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EU Facing Inner and Outer Challenges in 2007
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By Feng Zhouping

The European Union seems to have reached a consensus: It must solve its constitution issue before further expansion. There is no question about the long-term benefits EU will gain from a growing membership, but the decision-making elites of the alliance have realized they must balance EU's future interests within the limits of public acceptance.
So, EU's strategic focus in 2007 will be shifted from further expansion to salvaging the constitution.

Germany's assumption of the EU presidency for the first half of 2007 should provide a much-needed opportunity for this new strategy to take off.

According to the plan of German Chancellor Angela Merkel, Germany will take the opportunity of holding the six-month EU presidency to present a political agreement to the European Council which will spell out which clauses in the current EU Constitution should be revised. This will provide the basis for settling the constitutional issue in the second half of 2008, when the EU presidency goes to France.

The outcome of the French elections this April will have a crucial influence on the implementation of the new EU strategy. One of the presidential candidates Union for a Popular Movement leader and Interior Minister Nicolas Sarkozy has already said he would support an EU "mini-constitution" that only requires the approval of member countries' legislatures.

By circumventing popular votes for its legitimacy, a mini-constitution would enjoy the obvious advantage of smooth passage. But if it should differ too greatly from the existing constitution, EU countries may not be ready for this streamlining change.
It is generally agreed that, no matter how different the new constitution is from the existing version, the following articles must be included: a deciding vote by simple majority, specifying more clearly the responsibilities of member states and the European Union, establishing the post of an EU foreign minister, and extending the term of the European Council chairman from 30 months to five years.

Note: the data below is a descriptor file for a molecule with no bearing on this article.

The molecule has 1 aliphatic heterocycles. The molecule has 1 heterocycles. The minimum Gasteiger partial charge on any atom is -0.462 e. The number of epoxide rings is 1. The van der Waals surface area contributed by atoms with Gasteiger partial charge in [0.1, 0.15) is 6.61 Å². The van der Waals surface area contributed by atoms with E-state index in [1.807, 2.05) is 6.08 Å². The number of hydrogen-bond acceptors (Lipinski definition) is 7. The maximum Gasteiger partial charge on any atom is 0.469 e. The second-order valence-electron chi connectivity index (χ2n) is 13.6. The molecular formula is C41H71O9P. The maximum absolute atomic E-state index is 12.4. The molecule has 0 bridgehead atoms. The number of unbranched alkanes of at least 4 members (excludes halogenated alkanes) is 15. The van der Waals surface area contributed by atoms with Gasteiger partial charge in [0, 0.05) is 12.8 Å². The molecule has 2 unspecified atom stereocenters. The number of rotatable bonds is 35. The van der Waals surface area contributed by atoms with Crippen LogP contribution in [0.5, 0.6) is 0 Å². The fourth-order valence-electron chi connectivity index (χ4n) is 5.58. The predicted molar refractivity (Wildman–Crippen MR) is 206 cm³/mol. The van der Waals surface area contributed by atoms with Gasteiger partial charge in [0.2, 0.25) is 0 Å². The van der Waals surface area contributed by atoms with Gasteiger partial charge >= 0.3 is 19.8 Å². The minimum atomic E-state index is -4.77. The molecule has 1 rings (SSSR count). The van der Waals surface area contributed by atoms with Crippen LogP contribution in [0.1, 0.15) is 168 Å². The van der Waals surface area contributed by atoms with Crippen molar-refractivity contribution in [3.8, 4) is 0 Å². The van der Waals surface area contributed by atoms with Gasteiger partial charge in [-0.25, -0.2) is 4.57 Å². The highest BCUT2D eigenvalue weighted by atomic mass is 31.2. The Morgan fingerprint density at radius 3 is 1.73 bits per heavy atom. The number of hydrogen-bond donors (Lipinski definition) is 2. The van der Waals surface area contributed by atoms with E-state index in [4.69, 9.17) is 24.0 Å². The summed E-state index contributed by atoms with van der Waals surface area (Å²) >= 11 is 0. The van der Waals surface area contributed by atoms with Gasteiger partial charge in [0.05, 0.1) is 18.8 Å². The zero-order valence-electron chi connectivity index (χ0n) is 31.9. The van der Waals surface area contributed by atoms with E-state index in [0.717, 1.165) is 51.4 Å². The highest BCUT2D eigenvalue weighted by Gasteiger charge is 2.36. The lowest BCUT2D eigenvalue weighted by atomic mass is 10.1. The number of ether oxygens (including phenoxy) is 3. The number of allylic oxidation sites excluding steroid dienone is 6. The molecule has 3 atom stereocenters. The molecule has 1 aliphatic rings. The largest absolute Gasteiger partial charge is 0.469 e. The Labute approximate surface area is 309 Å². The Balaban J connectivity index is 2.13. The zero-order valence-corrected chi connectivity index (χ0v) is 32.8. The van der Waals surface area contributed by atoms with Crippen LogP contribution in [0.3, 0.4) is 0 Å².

Though there are quite a few variables in predicting the outcome of the French general elections, they will no doubt offer an opportunity for France to rethink, remake and reapply the strategy for a new EU Constitution.

Meanwhile, pollsters are finding a positive change in European sentiment toward a new EU constitution. A recent poll conducted by European Barometer showed popular support for a new EU constitution outweighing opposition in France, the Netherlands and even Britain.

Germany's assumption of the EU presidency and the French general elections will also significantly influence EU foreign relations in 2007. At the same time, the development of EU-US, EU-Russia and EU-China ties are particularly worth watching.

In reaction to the US call to war in Iraq, a so-called realistic diplomacy demanding improvement in EU-US relations and strengthening cross-Atlantic cooperation has become dominant in Europe.

Many strategic decision- makers in Europe believe the continent can exert effective influence over the world only by joining the US in playing a positive role rather than countering it. In essence, Europe seems increasingly sure of its own role: to be America's valuable ally and friendly counterbalance.

Recently, many European leaders, including German Chancellor Merkel, have again raised their voices in calling for better EU economic cooperation with the US to improve competitiveness in the global economy. Merkel reasoned that both sides must unite to face growing challenges from Asian and Latin American nations if they want to defend their own interests.